So, when your child tells you he or she is struggling with anxiety, shame, or depression, what, as a parent, should you do? Well first, celebrate the reality that they felt comfortable enough to share. Second, do not freak out. Those seem like two easy things to do, but we all know that when such a reality stares us in the face, they are not easy. When our children are hurting or sharing hard things, we want to fix it, we want to help, we want to solve the problem.
Why do parents feel this way? We all want what is best for our kids. I do. You do. It is a natural—and quite honestly—a good thing. As their parents, we should want what is best for our children. However, sometimes fixing the problem does not actually fix the problem.
Don’t Freak Out
You tracking? Quickly “fixing” depression with a trip to get ice cream does not help when your 17-year-old is suffering from anxiety. It’s tempting to try to alleviate their pain with a quick band-aid, but that does not work. Time, patience, talking, seeking Jesus, and getting help are great steps to getting true help.
What do I mean when I offer the advice “Do not freak out”? Simply put, freaking out happens when you stop listening and immediately go into action mode. Instead of asking questions, you start making statements. You put an action plan together, forgetting that your child just wants to be heard, not dealt with.
Often, when your son or daughter shares hard things like this, they simply want to be heard. They want you, the parent, to acknowledge, listen, and ask questions. Not asking condemning questions, but caring ones. So do not freak out means this: remain calm, ask questions, show you care, listen, validate their thoughts, and point them to biblical truth, reassuring them of God’s promises.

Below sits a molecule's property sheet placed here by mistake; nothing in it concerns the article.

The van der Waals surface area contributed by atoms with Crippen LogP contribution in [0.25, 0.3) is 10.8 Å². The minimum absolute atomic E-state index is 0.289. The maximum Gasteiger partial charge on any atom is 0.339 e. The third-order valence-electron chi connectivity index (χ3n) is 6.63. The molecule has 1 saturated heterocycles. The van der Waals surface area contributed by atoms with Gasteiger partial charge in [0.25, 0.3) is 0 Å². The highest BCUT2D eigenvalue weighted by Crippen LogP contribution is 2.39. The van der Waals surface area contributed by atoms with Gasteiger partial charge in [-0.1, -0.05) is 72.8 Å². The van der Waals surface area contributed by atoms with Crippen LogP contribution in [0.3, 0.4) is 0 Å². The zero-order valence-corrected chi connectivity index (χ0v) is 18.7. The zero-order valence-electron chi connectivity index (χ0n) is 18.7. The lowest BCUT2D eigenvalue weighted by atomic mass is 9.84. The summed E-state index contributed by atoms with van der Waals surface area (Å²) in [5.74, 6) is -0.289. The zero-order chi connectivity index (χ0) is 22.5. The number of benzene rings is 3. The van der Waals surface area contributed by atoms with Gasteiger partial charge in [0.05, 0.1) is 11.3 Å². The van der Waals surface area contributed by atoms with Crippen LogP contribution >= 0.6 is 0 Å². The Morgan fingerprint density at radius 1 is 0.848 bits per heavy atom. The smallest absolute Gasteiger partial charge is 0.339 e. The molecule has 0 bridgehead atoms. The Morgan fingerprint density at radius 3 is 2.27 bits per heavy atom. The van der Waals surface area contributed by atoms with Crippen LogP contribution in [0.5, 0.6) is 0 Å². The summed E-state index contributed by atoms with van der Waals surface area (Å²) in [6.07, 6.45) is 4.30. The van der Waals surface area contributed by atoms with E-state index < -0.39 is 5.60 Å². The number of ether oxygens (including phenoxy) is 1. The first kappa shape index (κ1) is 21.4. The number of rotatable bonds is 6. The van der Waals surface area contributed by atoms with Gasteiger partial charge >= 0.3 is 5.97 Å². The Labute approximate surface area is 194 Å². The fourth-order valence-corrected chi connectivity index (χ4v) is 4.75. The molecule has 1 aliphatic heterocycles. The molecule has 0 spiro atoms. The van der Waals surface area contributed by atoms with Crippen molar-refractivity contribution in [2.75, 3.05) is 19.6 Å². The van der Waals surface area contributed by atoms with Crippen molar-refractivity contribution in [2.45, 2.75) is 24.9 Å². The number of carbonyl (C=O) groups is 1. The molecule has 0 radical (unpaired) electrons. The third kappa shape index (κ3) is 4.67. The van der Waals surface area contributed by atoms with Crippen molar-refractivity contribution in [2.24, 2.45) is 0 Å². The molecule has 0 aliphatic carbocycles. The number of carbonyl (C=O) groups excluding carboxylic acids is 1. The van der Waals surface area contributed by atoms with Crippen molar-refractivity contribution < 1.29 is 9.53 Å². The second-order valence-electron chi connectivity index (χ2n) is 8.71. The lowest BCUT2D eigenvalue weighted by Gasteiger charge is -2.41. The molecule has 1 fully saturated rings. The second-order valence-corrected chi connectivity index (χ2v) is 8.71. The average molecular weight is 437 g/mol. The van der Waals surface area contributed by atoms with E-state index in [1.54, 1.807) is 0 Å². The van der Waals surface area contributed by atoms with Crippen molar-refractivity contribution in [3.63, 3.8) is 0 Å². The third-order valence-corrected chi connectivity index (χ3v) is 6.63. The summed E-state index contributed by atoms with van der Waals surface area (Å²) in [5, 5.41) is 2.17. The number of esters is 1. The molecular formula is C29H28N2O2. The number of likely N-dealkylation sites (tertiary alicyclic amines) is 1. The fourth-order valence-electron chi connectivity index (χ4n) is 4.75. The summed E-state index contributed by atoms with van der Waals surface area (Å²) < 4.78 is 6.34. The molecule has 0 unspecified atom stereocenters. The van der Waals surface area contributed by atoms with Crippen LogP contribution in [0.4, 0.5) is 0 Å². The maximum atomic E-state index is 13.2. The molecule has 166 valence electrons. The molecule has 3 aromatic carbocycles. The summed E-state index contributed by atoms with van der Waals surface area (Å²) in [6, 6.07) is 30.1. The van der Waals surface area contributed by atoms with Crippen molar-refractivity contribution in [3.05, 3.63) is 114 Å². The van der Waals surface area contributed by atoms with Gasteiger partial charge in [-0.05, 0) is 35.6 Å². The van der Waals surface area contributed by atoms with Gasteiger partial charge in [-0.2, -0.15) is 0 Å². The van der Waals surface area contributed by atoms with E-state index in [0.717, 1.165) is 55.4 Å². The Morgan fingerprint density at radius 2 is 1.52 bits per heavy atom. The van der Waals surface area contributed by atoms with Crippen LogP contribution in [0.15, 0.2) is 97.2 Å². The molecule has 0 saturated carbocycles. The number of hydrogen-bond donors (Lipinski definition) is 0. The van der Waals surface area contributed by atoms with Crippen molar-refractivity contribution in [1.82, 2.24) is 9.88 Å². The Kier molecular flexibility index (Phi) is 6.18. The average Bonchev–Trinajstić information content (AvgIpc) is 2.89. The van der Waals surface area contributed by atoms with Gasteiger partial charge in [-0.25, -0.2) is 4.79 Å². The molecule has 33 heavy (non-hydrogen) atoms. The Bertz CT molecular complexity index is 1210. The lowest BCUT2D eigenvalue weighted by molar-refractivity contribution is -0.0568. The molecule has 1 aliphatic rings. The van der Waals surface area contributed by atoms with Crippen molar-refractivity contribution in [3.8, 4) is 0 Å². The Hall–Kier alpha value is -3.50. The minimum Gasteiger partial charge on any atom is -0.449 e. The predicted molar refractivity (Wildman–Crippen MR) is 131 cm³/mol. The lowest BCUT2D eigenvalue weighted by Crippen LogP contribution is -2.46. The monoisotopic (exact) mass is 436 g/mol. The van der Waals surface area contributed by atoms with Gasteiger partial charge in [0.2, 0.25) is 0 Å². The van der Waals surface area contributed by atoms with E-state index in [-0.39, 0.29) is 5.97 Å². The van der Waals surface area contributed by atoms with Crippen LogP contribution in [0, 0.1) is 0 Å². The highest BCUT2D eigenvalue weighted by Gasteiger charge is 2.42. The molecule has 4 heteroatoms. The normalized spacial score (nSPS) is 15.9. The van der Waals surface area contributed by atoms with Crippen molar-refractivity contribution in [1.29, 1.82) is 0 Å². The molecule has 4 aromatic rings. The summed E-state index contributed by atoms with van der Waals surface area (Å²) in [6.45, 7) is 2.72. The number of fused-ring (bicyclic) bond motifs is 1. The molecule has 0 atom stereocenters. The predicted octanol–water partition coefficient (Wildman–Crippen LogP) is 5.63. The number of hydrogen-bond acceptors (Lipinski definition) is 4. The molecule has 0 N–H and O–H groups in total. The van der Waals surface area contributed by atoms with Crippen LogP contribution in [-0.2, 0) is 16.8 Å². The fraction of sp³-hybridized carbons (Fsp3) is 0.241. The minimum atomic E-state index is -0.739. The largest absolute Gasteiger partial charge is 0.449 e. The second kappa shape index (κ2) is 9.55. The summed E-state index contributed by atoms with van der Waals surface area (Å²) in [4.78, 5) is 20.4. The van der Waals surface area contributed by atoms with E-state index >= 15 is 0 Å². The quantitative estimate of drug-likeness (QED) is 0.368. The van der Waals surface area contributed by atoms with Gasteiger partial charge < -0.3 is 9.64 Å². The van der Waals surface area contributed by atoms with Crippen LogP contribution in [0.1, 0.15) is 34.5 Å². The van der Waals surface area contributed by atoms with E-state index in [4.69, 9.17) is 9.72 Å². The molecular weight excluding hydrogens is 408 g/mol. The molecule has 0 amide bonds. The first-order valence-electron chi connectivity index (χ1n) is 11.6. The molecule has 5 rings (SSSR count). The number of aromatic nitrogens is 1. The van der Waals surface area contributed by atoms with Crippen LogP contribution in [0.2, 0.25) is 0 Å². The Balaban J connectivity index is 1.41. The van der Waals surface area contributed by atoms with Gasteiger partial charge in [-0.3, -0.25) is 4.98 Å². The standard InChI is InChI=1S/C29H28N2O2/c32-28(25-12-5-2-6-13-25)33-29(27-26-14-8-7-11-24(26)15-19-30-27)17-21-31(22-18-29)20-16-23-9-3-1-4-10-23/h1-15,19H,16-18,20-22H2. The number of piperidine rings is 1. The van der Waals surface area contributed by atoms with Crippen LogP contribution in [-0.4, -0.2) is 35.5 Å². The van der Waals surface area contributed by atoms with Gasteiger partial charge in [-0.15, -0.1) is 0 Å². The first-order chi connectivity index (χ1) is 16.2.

Gaining Your Child’s Respect & Trust
I know that at the end of the day, there will be moments when you will have to discipline, make decisions, or do hard things for your son or daughter. They might respond, “But you are not listening to me!” Having the discernment and maturity to know when to listen and when to take action takes years of practice. It also takes failure, and it’s ok to acknowledge your failures. That actually can help earn respect and trust. And ultimately, trust will be the best—and hardest— thing to gain.
When it comes to building trust, every child is different. Some have walls built up that will take time for their parents to deconstruct. Some relationships have yet to even approach the subject of mental health. Some parents are naïve to the reality that this might be necessary in their home. Sometimes kids are doing great on the outside, yet their parent has never seriously asked how they are and therefore does not know the struggle that their child faces.
While each family dynamic is unique, there is one thing that is universal: the currency of trust that a parent and child should pursue. Building such a relationship, one that is built on the foundation of Jesus and also built on trust, is a goal each parent should have.
Remember You Aren’t Alone
At the end of the day, you are the parent God chose for your student. Praise be to God. Yet, although you are the parent God chose for your child, that still can be so difficult when your child is struggling with their mental health. Parents, take heart and know that you are not your children’s Savior. You cannot save them, but you can listen to them. You cannot prevent them from struggling with mental health, but you can show them Jesus and offer to them a Savior who will always listen, always be near, always offer peace, and always love them. I pray you show them Jesus is better.
Lastly, you are not alone. First, the Lord is with you. Second, your church supports you. Third, other parents are walking through similar hardships. Fourth, counseling is available for you, your student, and both of you together. Never be afraid to ask for help and admit you are struggling. The reason we need Jesus is because we are broken. All of us. So, I encourage you to seek help and get guidance on how you can continue to support your family and your child.